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Mac1 Notes

The following outline is intended to assist CS 330 students in learning machine language programming in Mac1 using Br. David's Mic1 simulator.
  1. Begin by considering the parts of the machine that are visible to the Mac1 programmer. These parts are the ALU, main memory, AC, PC, and SP. The other registers are only accessible at the microprogramming level. The ALU appears to the Mac1 programmer as if it is capable of adding and subtracting (though actually the subtraction is carried out in microcode).
  2. Note one significant limitation of the simulated machine: it cannot do input/output. Tannenbaum's original machine had memory-mapped I/O. That is, it could do input and output by reading and writing certain memory locations that behaved like I/O registers.
  3. Look at the drawing of the simulated machine . Some items seen here, such as the IR register, are not directly available to the Mac1 programmer. Note that the Mac1 program is loaded starting at location 0 in main memory and that the stack grows backward from location 68. Locations 40 and following are commonly used to hold data temporarily.
  4. Examine mic1doc.txt as this file has a lot of useful information. Skip over the details of Mic1 microprogramming for now and concentrate on the Mac1 machine language level. In particular, read through the Mac1 instruction set shown in a table toward the end of this file or look at the Mac1 Instruction Set on the web. The machine has instructions for arithmetic, load/store the accumulator, jumps, stack operations, call/return function-handling instructions, etc.
  5. In the above file, mic1doc.txt, read the section on how to code and run a Mac1 program. Run the simulator, open the mic015.txt file, and run it one Mac1 instruction at a time. (Just click on the button for 1 Mac1 instruction.) Compare the assembler version of the Mac1 code with the numbers shown in red as the simulator runs. Verify that the simulator is correctly carrying out the code. Note the large 80-line microprogram in the mic015.txt file. Use this with every Mac1 program that you write. The actual Mac1 code is at the end of this file: 6 lines of 16 bits each. The assembler version of this at the very bottom is just for us to read; the simulator ignores this as comment lines.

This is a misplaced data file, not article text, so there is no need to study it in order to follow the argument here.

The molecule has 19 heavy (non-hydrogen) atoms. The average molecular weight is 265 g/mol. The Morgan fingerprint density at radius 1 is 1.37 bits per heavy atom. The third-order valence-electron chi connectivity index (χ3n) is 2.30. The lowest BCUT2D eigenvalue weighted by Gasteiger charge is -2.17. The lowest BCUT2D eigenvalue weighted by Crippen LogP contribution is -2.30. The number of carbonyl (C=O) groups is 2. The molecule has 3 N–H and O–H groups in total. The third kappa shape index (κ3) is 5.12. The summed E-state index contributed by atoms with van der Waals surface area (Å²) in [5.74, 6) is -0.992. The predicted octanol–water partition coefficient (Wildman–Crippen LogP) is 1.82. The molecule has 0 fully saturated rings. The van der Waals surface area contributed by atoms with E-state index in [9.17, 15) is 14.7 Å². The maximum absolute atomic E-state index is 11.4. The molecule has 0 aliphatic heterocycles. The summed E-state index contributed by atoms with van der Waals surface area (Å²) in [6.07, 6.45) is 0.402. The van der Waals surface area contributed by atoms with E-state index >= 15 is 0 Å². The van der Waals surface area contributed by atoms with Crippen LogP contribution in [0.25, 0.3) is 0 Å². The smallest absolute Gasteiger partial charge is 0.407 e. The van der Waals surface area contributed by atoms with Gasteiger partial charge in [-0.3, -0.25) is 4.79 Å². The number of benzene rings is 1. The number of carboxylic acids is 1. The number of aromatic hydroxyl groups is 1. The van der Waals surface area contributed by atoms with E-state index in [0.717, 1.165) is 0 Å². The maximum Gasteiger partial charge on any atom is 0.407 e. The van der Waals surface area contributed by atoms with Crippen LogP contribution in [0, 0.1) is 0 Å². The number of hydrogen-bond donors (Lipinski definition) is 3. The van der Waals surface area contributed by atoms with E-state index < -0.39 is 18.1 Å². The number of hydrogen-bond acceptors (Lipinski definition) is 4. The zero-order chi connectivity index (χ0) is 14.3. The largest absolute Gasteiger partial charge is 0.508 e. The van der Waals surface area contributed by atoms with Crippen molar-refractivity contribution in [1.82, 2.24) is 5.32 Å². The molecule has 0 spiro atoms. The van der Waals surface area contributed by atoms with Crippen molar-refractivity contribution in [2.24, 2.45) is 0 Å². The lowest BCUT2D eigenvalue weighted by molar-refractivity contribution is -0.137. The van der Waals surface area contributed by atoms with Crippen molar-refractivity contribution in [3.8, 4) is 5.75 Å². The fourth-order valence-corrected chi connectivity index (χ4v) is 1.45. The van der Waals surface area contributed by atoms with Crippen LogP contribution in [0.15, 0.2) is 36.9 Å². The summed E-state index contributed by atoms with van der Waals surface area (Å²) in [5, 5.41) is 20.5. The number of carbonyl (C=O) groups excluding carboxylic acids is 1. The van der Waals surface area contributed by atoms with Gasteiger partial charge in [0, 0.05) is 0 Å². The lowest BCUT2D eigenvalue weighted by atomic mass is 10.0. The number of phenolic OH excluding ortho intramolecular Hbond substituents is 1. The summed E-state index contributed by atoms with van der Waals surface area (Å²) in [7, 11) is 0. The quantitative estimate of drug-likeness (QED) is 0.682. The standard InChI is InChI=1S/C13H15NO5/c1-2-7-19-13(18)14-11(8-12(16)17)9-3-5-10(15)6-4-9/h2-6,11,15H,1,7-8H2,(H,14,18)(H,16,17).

6. Next look at mic003.txt and run it on the simulator. Note how it implements a loop to compute n * m using a series of additions. Use one of the handouts showing the data and stack areas of main memory to trace the execution of this program.
  7. Read Functions, Parameters, and Stack Frames in Mac-1 Machine Language
  8. Read through mic004.txt and the Word document Notes on mic004.txt. Then run this program on the simulator. Watch how it handles the function call and return. Trace the execution by comparing it to the drawing of the run-time stack.

Instructor: Br. David Carlson

Maintained by: Br. David Carlson
Last updated: April 03, 2014